The ASF is holding it’s Annual Member’s Meeting this coming week, where the Membership elects a new board of directors along with other matters, like voting in new Member candidates. While I was nominated last year, I was not elected. I would have been sad about not getting a seat, except for the fact that such other fabulously good people got elected instead (including two new directors who got to serve their first terms, Rich and Ross, yay!).
Director candidates at the ASF write position statements about what their objectives for being a director are in preparation for the voting process. Since I write what I believe in, I also am posting my statement here, publicly. One of the biggest issues for the smooth functioning of the ASF as a home for healthy projects is doing a better job of explaining how we work – I hope this helps people understand us Apache types just a little bit better. You can also see what I wrote last year.
If you’re wondering how governance at Apache really works, I’ve written an Apache governance overview too.
Shane Curcuru (curcuru) Director Position Statement
As the ASF scales in people, projects, and impact on the world, we
need directors that can ensure our organization stays true to it’s
ideals; that can delegate appropriately and efficiently to officers
and PMCs; and especially that can communicate calmly, clearly,
and consistently in all of their communications.
As we surpass one million $ in assets, with thousands of committers, nearly a gross of projects, and an huge impact both on the software world with our technology, and on the larger world of computer users with our products, I believe it’s important to do an even better job of explaining what the ASF is about and how the Apache Way works.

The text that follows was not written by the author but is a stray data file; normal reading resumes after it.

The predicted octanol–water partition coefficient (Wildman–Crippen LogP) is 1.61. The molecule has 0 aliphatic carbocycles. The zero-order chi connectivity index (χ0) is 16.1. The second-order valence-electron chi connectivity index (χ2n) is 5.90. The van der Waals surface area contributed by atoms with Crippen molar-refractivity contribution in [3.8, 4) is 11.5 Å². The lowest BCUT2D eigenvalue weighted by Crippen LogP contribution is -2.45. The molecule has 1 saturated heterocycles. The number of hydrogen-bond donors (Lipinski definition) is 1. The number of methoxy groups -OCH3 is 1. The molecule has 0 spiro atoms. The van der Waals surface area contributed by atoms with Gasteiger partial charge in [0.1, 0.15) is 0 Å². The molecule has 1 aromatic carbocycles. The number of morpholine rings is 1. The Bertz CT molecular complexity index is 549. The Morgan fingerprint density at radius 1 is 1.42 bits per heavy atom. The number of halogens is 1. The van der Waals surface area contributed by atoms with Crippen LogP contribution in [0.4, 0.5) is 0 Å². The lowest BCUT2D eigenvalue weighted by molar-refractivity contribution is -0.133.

While we don’t need more rules, we do need to do a much better job of explaining what our few hard requirements are, as well as showcasing the wealth of best practices that our projects have created. This is important both to let the world know who we are, and also to ensure that the many different communities of contributors can more easily understand how to work with our projects.
With the fast growing scale of our organization, it is critical that directors and corporate officers can communicate clearly, calmly, and professionally in all of their Apache related activities – whether or not they’re explicitly showing which hat they’re wearing at the moment. As our impact grows, so does the impact of our words, both inside our communities, attracting (or not) new members to our communities, and also on the larger world of corporations, universities, and other computer using peoples. Even if we as long-time denizens of members@ understand which hat a director or officer is wearing when they speak, most other human beings and most other contributors don’t necessarily see the distinction.
It has been a long time since we held in-person member’s meetings
where everyone knew each others personal style. As we grow,
we need to be sure that we’re making it easy for new members and
contributors to feel welcomed and understand how Apache works. We also need to ensure that we both can keep the sense of family and enjoyable, collaborative community that the membership and our projects have, and that we manage the affairs of the ASF and of our projects in a consistent, documented, and professional manner.
I’ve been a committer since November 1999, a Member since 2002,
and VP, Brand Management since 2009.
I am employed by IBM in the HR division as an Applications Architect. My employment and income have been unrelated to my work at the ASF for many years, and I will always clearly separate volunteer work from employer-funded work.
My involvement in the ASF is driven by a belief in, and a love of,
the ASF, and is not influenced by politics or finances. I live in
Massachusetts with my wife, young daughter, and 2 cats. I view
directorships and officer positions at the ASF as serious commitments.
I will attend every board meeting if elected.